Rudyard Kipling was born in India and wrote short stories for children explaining why and how animals originated. The first of the Just So Stories was published in 1902 and five years later Kipling had received the Nobel Prize for literature.
Little did he realise just how near and yet how far he was to clues about the origin of mammals, for real fossil evidence is published this week (Nature 500, 8th August, pages 160, 163 and 199). The new discoveries come from just across the Himalayas in China’s Mongolia and Hebei Provinces.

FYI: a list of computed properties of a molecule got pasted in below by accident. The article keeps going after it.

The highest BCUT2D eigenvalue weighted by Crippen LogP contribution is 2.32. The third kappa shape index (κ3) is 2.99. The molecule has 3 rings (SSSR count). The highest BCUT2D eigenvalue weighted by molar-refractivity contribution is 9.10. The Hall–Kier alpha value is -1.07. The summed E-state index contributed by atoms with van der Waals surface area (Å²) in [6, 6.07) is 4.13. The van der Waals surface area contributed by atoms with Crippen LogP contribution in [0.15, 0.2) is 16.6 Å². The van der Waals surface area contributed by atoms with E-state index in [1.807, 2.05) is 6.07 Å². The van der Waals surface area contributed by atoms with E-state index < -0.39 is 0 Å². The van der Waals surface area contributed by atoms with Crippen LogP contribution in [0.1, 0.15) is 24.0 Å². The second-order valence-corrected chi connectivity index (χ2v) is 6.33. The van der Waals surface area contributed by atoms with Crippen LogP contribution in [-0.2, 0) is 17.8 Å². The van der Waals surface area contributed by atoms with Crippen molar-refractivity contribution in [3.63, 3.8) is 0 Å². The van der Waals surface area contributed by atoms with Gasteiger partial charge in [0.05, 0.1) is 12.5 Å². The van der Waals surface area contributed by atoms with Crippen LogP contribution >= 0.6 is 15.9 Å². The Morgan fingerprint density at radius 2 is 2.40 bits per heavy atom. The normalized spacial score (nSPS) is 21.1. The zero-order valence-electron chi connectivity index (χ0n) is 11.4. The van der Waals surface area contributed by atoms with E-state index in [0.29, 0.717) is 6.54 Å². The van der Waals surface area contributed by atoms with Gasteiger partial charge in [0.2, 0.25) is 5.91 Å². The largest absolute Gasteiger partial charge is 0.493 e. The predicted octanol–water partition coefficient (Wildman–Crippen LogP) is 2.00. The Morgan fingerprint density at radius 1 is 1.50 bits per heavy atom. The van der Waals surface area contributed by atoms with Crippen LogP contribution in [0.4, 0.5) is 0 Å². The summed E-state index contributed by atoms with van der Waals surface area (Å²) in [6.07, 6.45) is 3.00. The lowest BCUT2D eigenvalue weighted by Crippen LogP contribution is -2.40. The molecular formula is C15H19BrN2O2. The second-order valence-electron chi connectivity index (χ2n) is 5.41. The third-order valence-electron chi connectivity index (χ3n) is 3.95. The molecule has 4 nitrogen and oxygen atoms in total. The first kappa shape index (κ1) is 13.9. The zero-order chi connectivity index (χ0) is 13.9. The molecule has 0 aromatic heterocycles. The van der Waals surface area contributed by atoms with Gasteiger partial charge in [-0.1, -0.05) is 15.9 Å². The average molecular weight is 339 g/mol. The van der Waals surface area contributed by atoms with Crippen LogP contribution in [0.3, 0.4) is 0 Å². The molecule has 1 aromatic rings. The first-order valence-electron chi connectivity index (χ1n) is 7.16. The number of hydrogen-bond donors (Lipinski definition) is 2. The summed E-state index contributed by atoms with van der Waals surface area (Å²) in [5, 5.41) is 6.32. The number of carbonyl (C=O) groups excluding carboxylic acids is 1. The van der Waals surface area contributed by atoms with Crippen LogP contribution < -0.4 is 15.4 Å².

The oldest of these is from the 215 million years old Triassic of Hebei, a rodent-like creature about 6cms long that lived in trees –
The Mongolian specimens are also from small herbivores and only 165 million years old, from the Early Jurassic. They walked with an ambulatory gait like an armadillo –
This difference of 50 Myr for the age of the first mammal is a lot, even by geological standards, and it leads Zheng and Zhou to suggest very different genealogies.
The difference is really about what a mammal actually was, around 200 million years ago. The features that show up well in these fossils, such as teeth and bones of the middle ear, give clues too obscure to answer that question.